Another great example is Warby Parker.  “Warby Parker was founded with a rebellious spirit and a lofty objective: to offer designer eyewear at a revolutionary price, while leading the way for socially-conscious businesses.”

Again, if you work here you know you need to come up with new ways to keep prices down, but at the same time be socially aware of the community.

By giving more emphasis as to how the company’s mission is to be achieved combined with why the company matters, empowers employees to use their ingenuity and creativity, which also increases ownership.  Warby Parker validates they mean what they say by donating a pair of glasses to Vision Spring, for every eyewear purchase.

Putting it all Together

Employees really do care about their organisation’s purpose and the greater the degree of specification in a mission statement, the more employees will be satisfied with the firm’s mission.  This in turn generates increased commitment towards achieving the mission, as well as improving employee satisfaction.  

According to research by Bart, Bontis and Taggart (2001), when staff are unclear of what the organisation expects from them, employees have low satisfaction with the mission and even the company’s financial performance.  It is the specification of the mission’s means (methods to achieve outcomes) which appears to contribute most to financial performance.

Through clearer specification of how the organisation is achieving its goal and how the goal is connected to a world-improving ideal, employees can both feel and understand the rational and emotional benefits.  All together it creates a unity of purpose, that highly desired, yet often elusive, organisational state.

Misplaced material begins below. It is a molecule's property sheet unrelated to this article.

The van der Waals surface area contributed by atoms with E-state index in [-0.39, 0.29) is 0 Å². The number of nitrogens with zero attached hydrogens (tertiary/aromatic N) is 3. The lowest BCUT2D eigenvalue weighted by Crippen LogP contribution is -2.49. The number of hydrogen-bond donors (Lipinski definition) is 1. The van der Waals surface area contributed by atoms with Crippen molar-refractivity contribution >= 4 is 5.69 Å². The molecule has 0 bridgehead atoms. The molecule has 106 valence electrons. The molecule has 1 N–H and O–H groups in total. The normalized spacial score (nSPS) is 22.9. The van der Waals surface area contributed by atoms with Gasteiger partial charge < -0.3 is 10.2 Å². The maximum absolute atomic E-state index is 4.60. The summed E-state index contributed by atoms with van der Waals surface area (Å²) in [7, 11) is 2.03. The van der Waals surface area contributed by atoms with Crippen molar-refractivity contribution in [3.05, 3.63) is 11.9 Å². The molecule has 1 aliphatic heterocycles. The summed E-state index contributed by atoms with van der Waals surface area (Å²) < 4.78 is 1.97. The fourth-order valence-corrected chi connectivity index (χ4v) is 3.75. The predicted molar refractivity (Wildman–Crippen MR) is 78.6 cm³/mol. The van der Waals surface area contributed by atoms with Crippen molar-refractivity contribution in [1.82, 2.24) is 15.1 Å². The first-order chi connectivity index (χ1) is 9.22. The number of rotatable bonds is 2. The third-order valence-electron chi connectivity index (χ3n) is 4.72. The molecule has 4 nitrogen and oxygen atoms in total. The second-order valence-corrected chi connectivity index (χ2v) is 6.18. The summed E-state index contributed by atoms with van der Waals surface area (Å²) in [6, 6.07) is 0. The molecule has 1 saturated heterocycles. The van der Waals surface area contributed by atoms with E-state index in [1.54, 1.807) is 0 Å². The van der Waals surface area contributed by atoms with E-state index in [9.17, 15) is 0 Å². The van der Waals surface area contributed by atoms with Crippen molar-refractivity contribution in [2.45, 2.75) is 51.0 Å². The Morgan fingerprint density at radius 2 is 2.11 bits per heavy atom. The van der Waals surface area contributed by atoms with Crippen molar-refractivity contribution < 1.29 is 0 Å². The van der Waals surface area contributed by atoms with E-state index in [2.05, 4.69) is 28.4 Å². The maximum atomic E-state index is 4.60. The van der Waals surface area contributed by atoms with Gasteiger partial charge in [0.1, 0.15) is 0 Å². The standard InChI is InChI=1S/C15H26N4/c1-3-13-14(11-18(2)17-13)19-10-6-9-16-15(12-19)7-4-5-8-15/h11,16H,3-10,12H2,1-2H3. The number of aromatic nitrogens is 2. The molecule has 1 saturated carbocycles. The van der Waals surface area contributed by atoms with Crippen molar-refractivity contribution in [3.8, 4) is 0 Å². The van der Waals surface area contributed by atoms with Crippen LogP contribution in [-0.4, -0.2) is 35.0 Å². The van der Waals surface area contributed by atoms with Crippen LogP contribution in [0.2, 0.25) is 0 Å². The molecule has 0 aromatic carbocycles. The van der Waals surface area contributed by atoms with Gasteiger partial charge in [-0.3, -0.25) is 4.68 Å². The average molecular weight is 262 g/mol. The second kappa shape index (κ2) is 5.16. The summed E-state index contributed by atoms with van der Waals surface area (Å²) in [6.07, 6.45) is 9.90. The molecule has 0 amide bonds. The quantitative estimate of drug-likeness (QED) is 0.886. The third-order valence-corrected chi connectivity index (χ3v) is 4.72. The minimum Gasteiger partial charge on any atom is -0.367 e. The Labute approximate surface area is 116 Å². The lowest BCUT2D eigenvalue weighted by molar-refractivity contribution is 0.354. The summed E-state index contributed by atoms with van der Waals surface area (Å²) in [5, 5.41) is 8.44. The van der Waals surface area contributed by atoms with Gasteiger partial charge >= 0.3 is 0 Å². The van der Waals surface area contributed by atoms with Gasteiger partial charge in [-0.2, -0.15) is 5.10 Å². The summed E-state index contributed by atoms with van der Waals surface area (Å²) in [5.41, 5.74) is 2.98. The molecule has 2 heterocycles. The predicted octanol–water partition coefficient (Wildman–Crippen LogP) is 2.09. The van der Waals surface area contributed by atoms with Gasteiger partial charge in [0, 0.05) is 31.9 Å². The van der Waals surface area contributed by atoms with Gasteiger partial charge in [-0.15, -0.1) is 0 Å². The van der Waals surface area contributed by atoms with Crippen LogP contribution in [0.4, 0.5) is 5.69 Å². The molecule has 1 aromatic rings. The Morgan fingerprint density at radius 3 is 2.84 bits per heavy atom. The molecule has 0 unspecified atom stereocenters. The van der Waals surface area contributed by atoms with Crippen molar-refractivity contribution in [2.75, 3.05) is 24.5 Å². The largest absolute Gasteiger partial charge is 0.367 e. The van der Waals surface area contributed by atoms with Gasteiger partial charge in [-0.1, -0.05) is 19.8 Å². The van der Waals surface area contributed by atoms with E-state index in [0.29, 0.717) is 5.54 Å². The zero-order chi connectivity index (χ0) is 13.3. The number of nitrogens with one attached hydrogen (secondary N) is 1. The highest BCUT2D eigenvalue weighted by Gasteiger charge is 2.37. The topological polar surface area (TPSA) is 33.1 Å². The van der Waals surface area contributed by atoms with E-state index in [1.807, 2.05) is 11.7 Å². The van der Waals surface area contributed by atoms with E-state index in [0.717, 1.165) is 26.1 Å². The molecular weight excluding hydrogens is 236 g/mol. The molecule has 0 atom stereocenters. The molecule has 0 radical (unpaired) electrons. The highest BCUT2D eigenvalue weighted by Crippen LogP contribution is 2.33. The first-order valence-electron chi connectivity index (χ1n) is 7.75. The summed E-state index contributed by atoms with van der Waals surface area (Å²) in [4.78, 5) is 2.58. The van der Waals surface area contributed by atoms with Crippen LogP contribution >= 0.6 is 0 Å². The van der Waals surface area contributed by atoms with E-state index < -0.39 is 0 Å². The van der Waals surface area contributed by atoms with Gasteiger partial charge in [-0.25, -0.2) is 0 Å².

As a further benefit, crafting a clear purpose that contains both the how and why enable executives and senior managers to collectively focus their employees through a shared understanding and acceptance of the mission.  It’s much easier to communicate and direct behaviour, as well as guide strategic decision making when everyone is clear on the purpose.

Furthermore, it also works towards creating the right organisational culture through clarifying priorities and reducing conflicting issues within a company, thereby strengthening the sense of unity and being part of an ethical team that’s making a difference to the world.  However, this only occurs when the mission and values are lived and breathed by the organisation.  Without constant repetition and communication, even a great mission statement can corrode trust within an organisation, if it is not fully embodied by the board and leaders.

The world has moved on from egocentric, domineering mission statements that ruled in the 1980’s.  It’s now time for organisations to get really clear on how they make a difference to the world, rather than boast about their greatness and superiority.

Of course, your mission statement has to also line up with your vision statement and core values, for it to really focus the organisation on the future vision.  Then, you have to execute by putting the right measurements in place.  In the next article, we’ll explore how to create meaningful vision statements.

 

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Marie-Claire Ross is the Founder and Chief Corporate Catalyst at Trustologie. She is a workplace sociologist, author, speaker and consultant focused on helping leaders create high trust organisations, in order to get everyone the same page and easily navigate during times of change. She does this through strategic diagnostics, roundtables, workshops, coaching and consulting. Marie-Claire is also the author of the number three ranked book on Amazon, Transform your Safety Communication. She has been interviewed on “Technology Behind Business” for Sky Business News and regularly contributes articles to FM Magazine on company culture. She is also a Graduate of the Company Director’s Course and is on the SME Committee for the Australian Institute of Company Directors.